South Africa’s National Assembly passed the Mineral and Petroleum Resources Development Amendment Bill (MPRDA) which will allow the state a 20% free carry in all new energy projects and gives the mines minister discretionary power to place certain minerals in a value addition category requiring some domestic processing. The bill will still have to be passed by the National Council of Provinces before being signed into law.
The bill has been widely criticised by South African opposition parties who have described it as nationalisation by stealth and by the Offshore Petroleum Association of South Africa as likely to have a chilling effect on investment. If the 20% free carry cannot be considered as part of South Africa’s 26% black economic empowerment (BEE) requirement, then companies will be left with slightly over 50% interest in energy projects that will certainly be prohibitive to developments. Also that such a significant stake 20% is free carry adds materially to the cost burden.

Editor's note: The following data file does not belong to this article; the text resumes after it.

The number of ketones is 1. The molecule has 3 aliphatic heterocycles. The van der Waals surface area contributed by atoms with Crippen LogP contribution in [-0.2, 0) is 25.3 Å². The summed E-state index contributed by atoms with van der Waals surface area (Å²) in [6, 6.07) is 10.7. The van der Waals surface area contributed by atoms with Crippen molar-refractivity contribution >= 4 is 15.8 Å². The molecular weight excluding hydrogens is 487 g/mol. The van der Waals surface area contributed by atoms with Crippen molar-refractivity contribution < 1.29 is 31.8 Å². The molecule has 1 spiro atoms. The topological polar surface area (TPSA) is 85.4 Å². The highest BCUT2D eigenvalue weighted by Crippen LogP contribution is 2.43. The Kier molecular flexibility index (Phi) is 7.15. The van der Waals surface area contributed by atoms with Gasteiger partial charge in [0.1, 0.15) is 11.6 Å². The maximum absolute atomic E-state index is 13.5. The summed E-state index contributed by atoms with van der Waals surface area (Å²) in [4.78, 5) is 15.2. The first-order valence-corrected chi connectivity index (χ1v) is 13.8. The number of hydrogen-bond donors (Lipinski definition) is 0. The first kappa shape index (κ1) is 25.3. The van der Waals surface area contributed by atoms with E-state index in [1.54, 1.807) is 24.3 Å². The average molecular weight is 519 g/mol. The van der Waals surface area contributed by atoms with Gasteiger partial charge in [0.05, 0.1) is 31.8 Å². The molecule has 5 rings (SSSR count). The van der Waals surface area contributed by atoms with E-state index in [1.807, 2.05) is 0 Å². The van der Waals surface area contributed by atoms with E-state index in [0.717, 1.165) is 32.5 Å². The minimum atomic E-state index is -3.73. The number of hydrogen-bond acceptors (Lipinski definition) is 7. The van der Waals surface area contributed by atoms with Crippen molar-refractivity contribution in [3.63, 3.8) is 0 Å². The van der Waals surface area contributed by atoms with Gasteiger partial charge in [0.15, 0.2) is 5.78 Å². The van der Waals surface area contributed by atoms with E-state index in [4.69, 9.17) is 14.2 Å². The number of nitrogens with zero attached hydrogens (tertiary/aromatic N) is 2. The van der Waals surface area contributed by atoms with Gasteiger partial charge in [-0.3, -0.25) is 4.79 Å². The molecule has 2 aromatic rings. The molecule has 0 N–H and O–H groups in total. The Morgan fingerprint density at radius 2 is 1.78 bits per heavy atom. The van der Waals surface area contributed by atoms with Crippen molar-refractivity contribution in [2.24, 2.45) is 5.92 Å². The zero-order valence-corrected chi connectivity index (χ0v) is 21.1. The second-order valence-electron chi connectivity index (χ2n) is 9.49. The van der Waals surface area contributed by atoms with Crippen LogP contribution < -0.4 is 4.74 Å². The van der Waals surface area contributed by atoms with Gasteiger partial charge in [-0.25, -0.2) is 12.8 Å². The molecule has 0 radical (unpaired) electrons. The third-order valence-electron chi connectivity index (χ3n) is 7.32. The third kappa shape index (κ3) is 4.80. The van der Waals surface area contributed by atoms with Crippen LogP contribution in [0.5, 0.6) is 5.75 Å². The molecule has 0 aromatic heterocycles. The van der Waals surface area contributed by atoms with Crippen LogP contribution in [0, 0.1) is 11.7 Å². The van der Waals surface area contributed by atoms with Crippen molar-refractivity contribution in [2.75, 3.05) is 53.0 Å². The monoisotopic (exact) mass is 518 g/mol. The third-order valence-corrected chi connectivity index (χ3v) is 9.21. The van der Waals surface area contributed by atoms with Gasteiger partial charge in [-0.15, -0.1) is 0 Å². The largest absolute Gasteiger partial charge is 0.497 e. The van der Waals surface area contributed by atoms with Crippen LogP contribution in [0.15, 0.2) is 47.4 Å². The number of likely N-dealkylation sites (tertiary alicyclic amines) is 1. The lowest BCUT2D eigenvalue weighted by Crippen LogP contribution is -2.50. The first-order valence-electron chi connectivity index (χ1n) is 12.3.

In addition, Peter Leon, a partner and head of Webber Wentzel’s Africa mining, energy and projects practice says that while the 20% was always in the bill, the real surprise was the ability for the state to take up the other 80%. This Bill gives government the power to nationalise at fire sale prices, any drilling operation that finds oil or gas. Drilling companies can be forced, after they have given away 20% free carried interest, to give away the other 80% of the find at any low price the government is prepared to pay.
This bill may well have put paid to the development of South Africa’s shale gas and any offshore oil potential. Will anybody drill under those conditions, even for the lower risk shale gas?
The Onshore Petroleum Association of South Africa says that it had reviewed the amendments to the Act, and raised concerns that the new bill was passed without consultation with stakeholders in the sector.
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